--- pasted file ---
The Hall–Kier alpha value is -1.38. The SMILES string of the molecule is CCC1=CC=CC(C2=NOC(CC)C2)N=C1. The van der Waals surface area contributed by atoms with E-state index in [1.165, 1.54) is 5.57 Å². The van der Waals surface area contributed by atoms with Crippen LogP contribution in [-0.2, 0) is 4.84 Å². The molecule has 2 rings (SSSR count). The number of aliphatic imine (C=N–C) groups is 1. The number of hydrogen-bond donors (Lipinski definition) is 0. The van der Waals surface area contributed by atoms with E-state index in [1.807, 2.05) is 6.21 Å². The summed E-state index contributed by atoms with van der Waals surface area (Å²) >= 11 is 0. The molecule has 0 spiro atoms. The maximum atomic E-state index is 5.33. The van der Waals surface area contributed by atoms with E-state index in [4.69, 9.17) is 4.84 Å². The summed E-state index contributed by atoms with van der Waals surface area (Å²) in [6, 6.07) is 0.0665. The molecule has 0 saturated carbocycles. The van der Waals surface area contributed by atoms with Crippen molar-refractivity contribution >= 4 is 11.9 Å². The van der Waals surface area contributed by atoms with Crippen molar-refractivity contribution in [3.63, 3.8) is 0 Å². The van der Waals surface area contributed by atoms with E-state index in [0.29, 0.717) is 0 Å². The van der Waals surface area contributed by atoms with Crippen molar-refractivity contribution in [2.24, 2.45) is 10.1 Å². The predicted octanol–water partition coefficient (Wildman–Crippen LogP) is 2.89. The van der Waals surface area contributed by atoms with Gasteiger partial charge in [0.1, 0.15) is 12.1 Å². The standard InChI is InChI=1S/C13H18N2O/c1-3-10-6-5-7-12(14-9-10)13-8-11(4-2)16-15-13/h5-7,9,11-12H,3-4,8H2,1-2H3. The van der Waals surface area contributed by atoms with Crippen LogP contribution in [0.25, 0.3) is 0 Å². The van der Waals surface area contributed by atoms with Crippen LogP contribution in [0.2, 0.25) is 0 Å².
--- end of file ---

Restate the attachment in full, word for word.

The Hall–Kier alpha value is -1.38. The SMILES string of the molecule is CCC1=CC=CC(C2=NOC(CC)C2)N=C1. The van der Waals surface area contributed by atoms with E-state index in [1.165, 1.54) is 5.57 Å². The van der Waals surface area contributed by atoms with Crippen LogP contribution in [-0.2, 0) is 4.84 Å². The molecule has 2 rings (SSSR count). The number of aliphatic imine (C=N–C) groups is 1. The number of hydrogen-bond donors (Lipinski definition) is 0. The van der Waals surface area contributed by atoms with E-state index in [1.807, 2.05) is 6.21 Å². The summed E-state index contributed by atoms with van der Waals surface area (Å²) >= 11 is 0. The molecule has 0 spiro atoms. The maximum atomic E-state index is 5.33. The van der Waals surface area contributed by atoms with E-state index in [4.69, 9.17) is 4.84 Å². The summed E-state index contributed by atoms with van der Waals surface area (Å²) in [6, 6.07) is 0.0665. The molecule has 0 saturated carbocycles. The van der Waals surface area contributed by atoms with Crippen molar-refractivity contribution >= 4 is 11.9 Å². The van der Waals surface area contributed by atoms with Crippen molar-refractivity contribution in [3.63, 3.8) is 0 Å². The van der Waals surface area contributed by atoms with E-state index in [0.29, 0.717) is 0 Å². The van der Waals surface area contributed by atoms with Crippen molar-refractivity contribution in [2.24, 2.45) is 10.1 Å². The predicted octanol–water partition coefficient (Wildman–Crippen LogP) is 2.89. The van der Waals surface area contributed by atoms with Gasteiger partial charge in [0.1, 0.15) is 12.1 Å². The standard InChI is InChI=1S/C13H18N2O/c1-3-10-6-5-7-12(14-9-10)13-8-11(4-2)16-15-13/h5-7,9,11-12H,3-4,8H2,1-2H3. The van der Waals surface area contributed by atoms with Crippen LogP contribution in [0.25, 0.3) is 0 Å². The van der Waals surface area contributed by atoms with Crippen LogP contribution in [0.2, 0.25) is 0 Å².